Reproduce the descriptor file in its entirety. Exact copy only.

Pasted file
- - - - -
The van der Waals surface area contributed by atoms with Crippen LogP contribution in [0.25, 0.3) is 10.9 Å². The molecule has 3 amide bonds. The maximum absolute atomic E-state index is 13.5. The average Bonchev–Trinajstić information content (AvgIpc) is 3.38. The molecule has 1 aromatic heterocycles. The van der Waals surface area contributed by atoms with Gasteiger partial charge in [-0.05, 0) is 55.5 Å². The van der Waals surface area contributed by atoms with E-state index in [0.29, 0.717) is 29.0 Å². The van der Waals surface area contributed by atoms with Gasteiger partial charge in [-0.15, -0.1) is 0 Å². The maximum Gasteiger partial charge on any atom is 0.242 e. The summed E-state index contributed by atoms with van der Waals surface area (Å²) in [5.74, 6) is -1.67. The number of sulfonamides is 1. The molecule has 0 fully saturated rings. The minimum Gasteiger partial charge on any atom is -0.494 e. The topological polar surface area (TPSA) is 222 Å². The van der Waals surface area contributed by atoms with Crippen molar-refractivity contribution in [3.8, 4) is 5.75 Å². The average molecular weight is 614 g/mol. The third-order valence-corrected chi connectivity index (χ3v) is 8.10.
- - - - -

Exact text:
The van der Waals surface area contributed by atoms with Crippen LogP contribution in [0.25, 0.3) is 10.9 Å². The molecule has 3 amide bonds. The maximum absolute atomic E-state index is 13.5. The average Bonchev–Trinajstić information content (AvgIpc) is 3.38. The molecule has 1 aromatic heterocycles. The van der Waals surface area contributed by atoms with Gasteiger partial charge in [-0.05, 0) is 55.5 Å². The van der Waals surface area contributed by atoms with E-state index in [0.29, 0.717) is 29.0 Å². The van der Waals surface area contributed by atoms with Gasteiger partial charge in [-0.15, -0.1) is 0 Å². The maximum Gasteiger partial charge on any atom is 0.242 e. The summed E-state index contributed by atoms with van der Waals surface area (Å²) in [5.74, 6) is -1.67. The number of sulfonamides is 1. The molecule has 0 fully saturated rings. The minimum Gasteiger partial charge on any atom is -0.494 e. The topological polar surface area (TPSA) is 222 Å². The van der Waals surface area contributed by atoms with Crippen molar-refractivity contribution in [3.8, 4) is 5.75 Å². The average molecular weight is 614 g/mol. The third-order valence-corrected chi connectivity index (χ3v) is 8.10.